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All the Small Things: Dealing with the Inconsistencies of Life

Written by on 05 Jan 2016

“Are you freaking kidding me, van full of senior citizens?!”

 

No sooner had the words left my mouth, than my hand shot up to cover said mouth.

 

Did I really just say that?! That?! Out loud?!

 

Yes, friend. Yes I did. I screamed those words by myself… in my car… two days ago… on my drive to the YOGA studio, no less.

 

So much for Zen.

 

My sudden outburst of road rage was brought on by a 45-minute drive through Dallas/Fort Worth that ended in a wildly unnecessary backup around Uptown. The drive was intense, to say the least—constantly checking the clock and comparing it to the time Google Maps predicted it would take to arrive at my destination.

 

Clock reads: 4:50p

Google says: 45 minutes to destination

 

Dammit, I’m gonna be late.

 

Clock reads: 5:01p

Google says: 27 minutes to destination

 

Oh, yay, I made up some time! Totally worth going 75 in a 65. Maybe I’m on to something.

 

Clock reads: 5:12p

Google says: 17 minutes to destination

 

Geez, I’m only gonna have one minute to change?!

 

Clock reads: 5:13p

Google says: 18 minutes to destination

 

What the…

 

Clock reads: 5:22p

Google says: 6 minutes to destination

 

Yahtzee!

 

Clock reads 5:25p

Google says: 6 minutes to destination

 

Longest. Red. Light. Ever! Damn all the red lights.

 

Clock reads 5:28p

Google says: You have arrived.

 

HA!

 

The inside of the car was in a state of war. A war of the worlds, if you will. One world was the standard philosophy of Space and Time—events occurring in sequence, one after the other. The other world was Tracy Timm Fantasy Time—events occurring whenever I would like them to occur.

 

That time is usually “right now,” in case you haven’t caught on.

 

And despite the generally accepted laws of Space and Time, I spent the entire drive worrying and wondering when I would get to my destination.

 

As though I had any control over that.

 

Surely if I willed this thing to happen at a specific time (arrival before 5:30p), then it must happen. And it absolutely must be necessary to experience all this struggle and worry that I’m putting myself through… alone… in my car. That’s got to be worth something!

 

I mean… what would happen if I didn’t struggle to get there on time?

 

But when all that frustration and speeding and bargaining with Siri culminated in my outburst—“Are you freaking kidding me, van full of senior citizens?!”—I started thinking.

 

What did any of this accomplish?

 

I was on my way to yoga, after all. Do you think I arrived in any sort of state of calm? Do you think I felt ready to exercise? Do you think I took anytime to wind down from my day, contemplate my accomplishments, consider the next day’s activities or do anything other than fret and freak that I wouldn’t make it to my class on time.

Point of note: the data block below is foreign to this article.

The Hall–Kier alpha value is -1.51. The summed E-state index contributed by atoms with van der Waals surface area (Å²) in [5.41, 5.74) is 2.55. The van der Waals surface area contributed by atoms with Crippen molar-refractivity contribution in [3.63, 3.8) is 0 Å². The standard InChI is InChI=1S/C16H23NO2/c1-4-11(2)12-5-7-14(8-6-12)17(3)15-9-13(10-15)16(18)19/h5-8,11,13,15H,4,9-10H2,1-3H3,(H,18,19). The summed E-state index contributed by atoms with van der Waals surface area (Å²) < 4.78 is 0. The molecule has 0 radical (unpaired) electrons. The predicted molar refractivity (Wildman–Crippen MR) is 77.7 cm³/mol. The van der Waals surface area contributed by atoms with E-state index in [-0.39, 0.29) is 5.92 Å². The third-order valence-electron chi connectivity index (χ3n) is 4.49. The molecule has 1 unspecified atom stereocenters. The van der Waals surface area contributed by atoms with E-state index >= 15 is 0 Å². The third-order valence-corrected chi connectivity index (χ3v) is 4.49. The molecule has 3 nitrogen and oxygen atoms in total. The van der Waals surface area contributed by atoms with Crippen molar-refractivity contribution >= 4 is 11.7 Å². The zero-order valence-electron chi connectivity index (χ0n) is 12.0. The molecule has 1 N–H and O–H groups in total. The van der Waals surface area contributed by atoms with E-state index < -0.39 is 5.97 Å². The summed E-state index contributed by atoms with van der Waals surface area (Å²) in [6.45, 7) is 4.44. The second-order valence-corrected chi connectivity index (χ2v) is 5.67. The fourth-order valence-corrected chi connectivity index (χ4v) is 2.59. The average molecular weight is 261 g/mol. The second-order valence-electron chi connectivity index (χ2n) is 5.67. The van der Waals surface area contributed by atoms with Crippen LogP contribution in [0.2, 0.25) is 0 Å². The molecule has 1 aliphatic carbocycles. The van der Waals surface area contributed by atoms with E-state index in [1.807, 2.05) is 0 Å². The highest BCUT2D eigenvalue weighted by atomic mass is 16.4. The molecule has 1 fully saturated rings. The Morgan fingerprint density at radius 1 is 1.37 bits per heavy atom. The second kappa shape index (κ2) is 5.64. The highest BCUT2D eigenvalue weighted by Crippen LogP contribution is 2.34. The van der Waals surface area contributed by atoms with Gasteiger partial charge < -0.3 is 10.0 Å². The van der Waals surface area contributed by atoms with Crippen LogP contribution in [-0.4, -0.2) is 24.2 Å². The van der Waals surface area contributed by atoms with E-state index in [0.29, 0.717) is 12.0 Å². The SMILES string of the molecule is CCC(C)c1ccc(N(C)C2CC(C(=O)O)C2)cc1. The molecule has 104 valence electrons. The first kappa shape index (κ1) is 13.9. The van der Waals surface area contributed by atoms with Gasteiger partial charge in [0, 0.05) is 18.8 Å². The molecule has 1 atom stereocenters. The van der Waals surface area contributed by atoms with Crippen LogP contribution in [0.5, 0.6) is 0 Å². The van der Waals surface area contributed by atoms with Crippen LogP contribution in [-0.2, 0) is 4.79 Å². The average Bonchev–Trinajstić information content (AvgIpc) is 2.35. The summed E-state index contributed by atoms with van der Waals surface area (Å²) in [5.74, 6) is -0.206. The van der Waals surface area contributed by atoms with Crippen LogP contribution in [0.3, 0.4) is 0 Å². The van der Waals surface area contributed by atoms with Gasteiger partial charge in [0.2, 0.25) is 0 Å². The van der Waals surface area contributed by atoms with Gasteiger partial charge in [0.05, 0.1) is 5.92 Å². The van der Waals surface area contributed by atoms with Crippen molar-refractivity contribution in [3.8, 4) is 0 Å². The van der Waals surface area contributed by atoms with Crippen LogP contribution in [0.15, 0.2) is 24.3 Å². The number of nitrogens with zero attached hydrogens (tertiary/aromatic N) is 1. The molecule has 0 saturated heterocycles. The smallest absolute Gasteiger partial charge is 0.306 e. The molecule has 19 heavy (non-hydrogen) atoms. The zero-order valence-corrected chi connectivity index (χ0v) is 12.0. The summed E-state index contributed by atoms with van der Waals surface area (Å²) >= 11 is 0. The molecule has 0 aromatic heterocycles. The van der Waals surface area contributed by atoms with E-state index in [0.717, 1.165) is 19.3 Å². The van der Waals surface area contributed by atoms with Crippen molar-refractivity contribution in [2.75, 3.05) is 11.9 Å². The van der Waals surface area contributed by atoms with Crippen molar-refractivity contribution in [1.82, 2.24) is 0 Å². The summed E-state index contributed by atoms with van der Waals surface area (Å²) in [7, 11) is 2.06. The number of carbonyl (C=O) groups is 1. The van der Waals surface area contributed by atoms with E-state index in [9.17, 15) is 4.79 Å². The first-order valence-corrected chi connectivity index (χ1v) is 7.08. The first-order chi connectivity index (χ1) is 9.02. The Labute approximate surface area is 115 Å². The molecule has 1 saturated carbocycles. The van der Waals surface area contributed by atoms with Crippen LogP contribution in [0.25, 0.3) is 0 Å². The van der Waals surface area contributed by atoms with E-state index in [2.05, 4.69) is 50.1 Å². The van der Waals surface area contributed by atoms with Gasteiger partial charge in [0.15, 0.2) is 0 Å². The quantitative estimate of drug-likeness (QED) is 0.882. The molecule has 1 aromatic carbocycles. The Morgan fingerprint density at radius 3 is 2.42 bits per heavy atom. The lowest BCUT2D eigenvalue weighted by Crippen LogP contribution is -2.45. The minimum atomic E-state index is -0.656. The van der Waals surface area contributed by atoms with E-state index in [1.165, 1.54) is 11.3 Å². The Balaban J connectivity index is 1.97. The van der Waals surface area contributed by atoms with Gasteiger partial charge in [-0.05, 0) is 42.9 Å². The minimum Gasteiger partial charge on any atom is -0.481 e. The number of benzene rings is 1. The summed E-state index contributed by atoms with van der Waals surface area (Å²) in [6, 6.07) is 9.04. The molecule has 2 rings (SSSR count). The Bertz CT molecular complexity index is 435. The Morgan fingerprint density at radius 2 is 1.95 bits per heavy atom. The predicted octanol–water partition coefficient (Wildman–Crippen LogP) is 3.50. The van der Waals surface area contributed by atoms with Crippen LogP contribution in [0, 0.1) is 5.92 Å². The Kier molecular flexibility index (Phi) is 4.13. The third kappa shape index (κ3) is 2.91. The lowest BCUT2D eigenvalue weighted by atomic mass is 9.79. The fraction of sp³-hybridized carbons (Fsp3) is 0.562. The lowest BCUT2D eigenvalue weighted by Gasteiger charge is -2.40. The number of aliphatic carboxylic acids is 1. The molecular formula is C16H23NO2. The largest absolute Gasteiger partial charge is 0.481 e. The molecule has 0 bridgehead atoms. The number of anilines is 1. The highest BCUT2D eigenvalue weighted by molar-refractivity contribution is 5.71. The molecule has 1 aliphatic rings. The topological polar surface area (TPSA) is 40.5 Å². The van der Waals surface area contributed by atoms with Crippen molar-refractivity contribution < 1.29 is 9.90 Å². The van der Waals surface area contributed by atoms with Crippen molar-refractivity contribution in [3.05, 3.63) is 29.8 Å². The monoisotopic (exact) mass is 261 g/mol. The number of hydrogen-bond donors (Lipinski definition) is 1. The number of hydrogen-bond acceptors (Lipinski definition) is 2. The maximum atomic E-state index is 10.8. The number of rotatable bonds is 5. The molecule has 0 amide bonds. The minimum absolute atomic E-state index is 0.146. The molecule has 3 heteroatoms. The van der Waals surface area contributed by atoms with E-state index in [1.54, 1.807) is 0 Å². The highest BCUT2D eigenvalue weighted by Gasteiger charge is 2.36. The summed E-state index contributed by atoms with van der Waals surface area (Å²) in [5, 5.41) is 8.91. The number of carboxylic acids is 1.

As Michelle Tanner would say, no way, José!

 

I was so entertained by this little outburst of mine, that I posted it on Twitter. And I quote:

 

”Road rage on the way to yoga? Why, yes. It’s Monday.”

 

Within minutes, I got the most likes I’ve ever received from a post. Now, that isn’t saying much, but my people don’t really live on Twitter. And I’m ok with not being Taylor Swift.

 

My point here is that we can all sympathize with these little inconsistencies of life.

 

Cutting someone off in the church parking lot.

Borrowing money to pay off your credit card bill.

Sneaking to the front of the line at a charity event.

 

My lightbulb went off when I yelled at a senior-citizen van on my way to yoga…

 

When will yours?

 

Getting all worked up in the car to get to a relaxing yoga session on time might not be worth it. Zipping into the last parking spot in the church parking lot ahead of a young family who was patiently waiting may not be worth it. Going further into debt to pay off previous credit cards or loans while ignoring the root causes may not be worth it.

 

At some point in your life, you’ll realize that the juice might not be worth the squeeze.

 

What you gain from getting where you want or what you want while compromising who you are is rarely worth it.

 

Look at some examples in your own life. Where have you laid down your values, your authenticity, or your morals in order to get something you really wanted? Or in order to get somewhere you really wanted? Where have you sacrificed the best version of yourself to get ahead?

 

Are you robbing Peter to pay Paul?

 

Just think about that the next time you get angry in the car or tempted to cut in line. I know these are seemingly small examples, but I’ve found (even in my short time) that who we are in small things is often who we are in big things. We use the small things to practice and prime ourselves for good choices when the big things come along.

 

So who will you be in the small things? How will you work to even out the inconsistencies of your own life? What will you do to encourage the best version of yourself to show up in every scenario? How will you prepare for the big things?

 

When will your lightbulb go off?

 

And most importantly… what will you do when it does?


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